Being fairly new to the world of molecular biology, I would like to ask a tricky question from you: I want to learn more about the safety measures you use during acrylamide gel-pouring. Unfortunately our lab has no written rules, so I have seen wild things (people fingering the mixture with bare hands, etc.).
As far as I understand, One would have to work in lab coat, gloves (nitrile if possible - latex gets penetrated by acrylamide in a matter of minutes), and should not leave any acrylamide mess around (it will get absorbed through the skin if others touch it). I heard that the acrylic substances are pretty nasty, as the limit of no-adverse-effect (NOAEL) is below the 0.5 mg/day/kg level. And if neurotoxicity (risk of paralysis) would not be enough, its also a strong mutagen, causing cancer & translocation on chromosomes (risk of heritable genetic damage). And - if I could forget - ammonium persulfate (APS) and tetramethyl-methylene-diamine (TEMED) are kind of nasty, too! And...we tend to wash the equipments in regular tap water, reusing the pipette tips & tubes I guess that's not the best thing for the environment...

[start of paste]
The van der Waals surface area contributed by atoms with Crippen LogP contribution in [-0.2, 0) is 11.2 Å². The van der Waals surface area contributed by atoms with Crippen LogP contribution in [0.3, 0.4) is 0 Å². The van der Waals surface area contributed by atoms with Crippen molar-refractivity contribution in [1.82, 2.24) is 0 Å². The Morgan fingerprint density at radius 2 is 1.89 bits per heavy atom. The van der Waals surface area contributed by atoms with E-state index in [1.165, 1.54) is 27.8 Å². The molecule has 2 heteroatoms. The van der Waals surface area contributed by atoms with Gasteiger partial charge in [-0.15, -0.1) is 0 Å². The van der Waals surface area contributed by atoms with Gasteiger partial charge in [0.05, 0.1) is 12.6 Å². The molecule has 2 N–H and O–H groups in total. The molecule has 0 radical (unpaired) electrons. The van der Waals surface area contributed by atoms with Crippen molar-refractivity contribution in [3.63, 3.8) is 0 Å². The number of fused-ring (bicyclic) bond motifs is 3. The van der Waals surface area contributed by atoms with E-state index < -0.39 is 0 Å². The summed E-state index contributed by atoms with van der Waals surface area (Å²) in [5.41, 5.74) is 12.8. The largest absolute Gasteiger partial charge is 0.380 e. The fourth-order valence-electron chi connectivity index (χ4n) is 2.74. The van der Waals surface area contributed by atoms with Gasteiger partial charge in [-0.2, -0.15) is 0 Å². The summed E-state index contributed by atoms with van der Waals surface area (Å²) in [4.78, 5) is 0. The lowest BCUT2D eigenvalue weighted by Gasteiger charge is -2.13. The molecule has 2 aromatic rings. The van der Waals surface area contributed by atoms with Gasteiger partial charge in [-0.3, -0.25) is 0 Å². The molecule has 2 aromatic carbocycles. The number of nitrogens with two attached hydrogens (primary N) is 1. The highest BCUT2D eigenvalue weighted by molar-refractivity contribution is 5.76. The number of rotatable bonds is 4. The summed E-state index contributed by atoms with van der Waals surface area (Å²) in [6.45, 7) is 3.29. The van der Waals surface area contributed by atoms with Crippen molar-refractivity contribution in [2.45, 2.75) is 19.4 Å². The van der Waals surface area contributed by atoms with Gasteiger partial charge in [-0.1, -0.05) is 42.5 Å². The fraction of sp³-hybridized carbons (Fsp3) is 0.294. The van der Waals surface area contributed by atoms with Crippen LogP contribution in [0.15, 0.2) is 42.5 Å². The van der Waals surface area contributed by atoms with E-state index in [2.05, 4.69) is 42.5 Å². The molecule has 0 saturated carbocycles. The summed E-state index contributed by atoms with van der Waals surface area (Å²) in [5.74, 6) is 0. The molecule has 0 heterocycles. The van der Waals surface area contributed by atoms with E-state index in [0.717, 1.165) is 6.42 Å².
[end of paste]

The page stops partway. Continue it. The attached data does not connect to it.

So I would welcome any advice I could use myself and spread to my colleagues as well!
Edited by Mummy, 10 August 2009 - 12:02 PM.